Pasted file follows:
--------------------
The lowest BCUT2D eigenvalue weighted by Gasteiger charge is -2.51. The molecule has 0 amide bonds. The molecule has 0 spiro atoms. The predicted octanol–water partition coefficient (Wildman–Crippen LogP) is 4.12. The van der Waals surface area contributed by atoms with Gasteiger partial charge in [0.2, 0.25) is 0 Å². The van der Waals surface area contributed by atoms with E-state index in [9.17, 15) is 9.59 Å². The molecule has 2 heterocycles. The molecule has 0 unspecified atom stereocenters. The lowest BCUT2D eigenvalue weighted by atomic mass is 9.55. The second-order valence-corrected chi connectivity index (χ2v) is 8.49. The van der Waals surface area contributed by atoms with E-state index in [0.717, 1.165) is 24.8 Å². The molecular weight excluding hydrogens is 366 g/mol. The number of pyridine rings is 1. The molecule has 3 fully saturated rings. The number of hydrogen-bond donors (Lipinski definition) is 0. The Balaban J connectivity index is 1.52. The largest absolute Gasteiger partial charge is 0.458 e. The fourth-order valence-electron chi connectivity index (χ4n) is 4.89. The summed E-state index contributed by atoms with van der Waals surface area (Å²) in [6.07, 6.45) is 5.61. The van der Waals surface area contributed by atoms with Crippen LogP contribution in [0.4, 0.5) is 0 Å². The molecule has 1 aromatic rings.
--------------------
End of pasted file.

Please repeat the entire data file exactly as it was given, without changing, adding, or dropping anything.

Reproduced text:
The lowest BCUT2D eigenvalue weighted by Gasteiger charge is -2.51. The molecule has 0 amide bonds. The molecule has 0 spiro atoms. The predicted octanol–water partition coefficient (Wildman–Crippen LogP) is 4.12. The van der Waals surface area contributed by atoms with Gasteiger partial charge in [0.2, 0.25) is 0 Å². The van der Waals surface area contributed by atoms with E-state index in [9.17, 15) is 9.59 Å². The molecule has 2 heterocycles. The molecule has 0 unspecified atom stereocenters. The lowest BCUT2D eigenvalue weighted by atomic mass is 9.55. The second-order valence-corrected chi connectivity index (χ2v) is 8.49. The van der Waals surface area contributed by atoms with E-state index in [0.717, 1.165) is 24.8 Å². The molecular weight excluding hydrogens is 366 g/mol. The number of pyridine rings is 1. The molecule has 3 fully saturated rings. The number of hydrogen-bond donors (Lipinski definition) is 0. The Balaban J connectivity index is 1.52. The largest absolute Gasteiger partial charge is 0.458 e. The fourth-order valence-electron chi connectivity index (χ4n) is 4.89. The summed E-state index contributed by atoms with van der Waals surface area (Å²) in [6.07, 6.45) is 5.61. The van der Waals surface area contributed by atoms with Crippen LogP contribution in [0.4, 0.5) is 0 Å². The molecule has 1 aromatic rings.